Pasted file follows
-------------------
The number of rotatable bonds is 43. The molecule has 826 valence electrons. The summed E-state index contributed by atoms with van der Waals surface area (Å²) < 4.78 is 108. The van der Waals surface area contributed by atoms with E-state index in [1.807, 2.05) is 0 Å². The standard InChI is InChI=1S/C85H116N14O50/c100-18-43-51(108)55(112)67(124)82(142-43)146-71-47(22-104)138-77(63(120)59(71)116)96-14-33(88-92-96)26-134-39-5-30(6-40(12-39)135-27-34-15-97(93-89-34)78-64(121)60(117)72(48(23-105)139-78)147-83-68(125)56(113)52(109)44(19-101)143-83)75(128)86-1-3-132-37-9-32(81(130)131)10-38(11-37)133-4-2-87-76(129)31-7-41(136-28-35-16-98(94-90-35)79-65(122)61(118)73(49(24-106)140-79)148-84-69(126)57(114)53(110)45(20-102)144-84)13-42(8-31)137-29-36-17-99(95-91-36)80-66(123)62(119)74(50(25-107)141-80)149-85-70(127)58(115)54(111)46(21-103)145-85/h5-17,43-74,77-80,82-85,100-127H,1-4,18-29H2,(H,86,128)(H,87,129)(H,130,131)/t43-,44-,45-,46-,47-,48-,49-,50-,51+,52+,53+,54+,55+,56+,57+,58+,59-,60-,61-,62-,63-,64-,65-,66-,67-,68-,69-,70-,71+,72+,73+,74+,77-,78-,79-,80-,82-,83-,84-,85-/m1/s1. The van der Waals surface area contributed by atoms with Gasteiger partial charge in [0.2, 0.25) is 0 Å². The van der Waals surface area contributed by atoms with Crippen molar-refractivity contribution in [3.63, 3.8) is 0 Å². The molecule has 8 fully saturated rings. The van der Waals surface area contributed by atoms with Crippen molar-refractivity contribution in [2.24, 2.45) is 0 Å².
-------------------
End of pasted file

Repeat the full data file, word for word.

The number of rotatable bonds is 43. The molecule has 826 valence electrons. The summed E-state index contributed by atoms with van der Waals surface area (Å²) < 4.78 is 108. The van der Waals surface area contributed by atoms with E-state index in [1.807, 2.05) is 0 Å². The standard InChI is InChI=1S/C85H116N14O50/c100-18-43-51(108)55(112)67(124)82(142-43)146-71-47(22-104)138-77(63(120)59(71)116)96-14-33(88-92-96)26-134-39-5-30(6-40(12-39)135-27-34-15-97(93-89-34)78-64(121)60(117)72(48(23-105)139-78)147-83-68(125)56(113)52(109)44(19-101)143-83)75(128)86-1-3-132-37-9-32(81(130)131)10-38(11-37)133-4-2-87-76(129)31-7-41(136-28-35-16-98(94-90-35)79-65(122)61(118)73(49(24-106)140-79)148-84-69(126)57(114)53(110)45(20-102)144-84)13-42(8-31)137-29-36-17-99(95-91-36)80-66(123)62(119)74(50(25-107)141-80)149-85-70(127)58(115)54(111)46(21-103)145-85/h5-17,43-74,77-80,82-85,100-127H,1-4,18-29H2,(H,86,128)(H,87,129)(H,130,131)/t43-,44-,45-,46-,47-,48-,49-,50-,51+,52+,53+,54+,55+,56+,57+,58+,59-,60-,61-,62-,63-,64-,65-,66-,67-,68-,69-,70-,71+,72+,73+,74+,77-,78-,79-,80-,82-,83-,84-,85-/m1/s1. The van der Waals surface area contributed by atoms with Gasteiger partial charge in [0.2, 0.25) is 0 Å². The van der Waals surface area contributed by atoms with Crippen molar-refractivity contribution in [3.63, 3.8) is 0 Å². The molecule has 8 fully saturated rings. The van der Waals surface area contributed by atoms with Crippen molar-refractivity contribution in [2.24, 2.45) is 0 Å².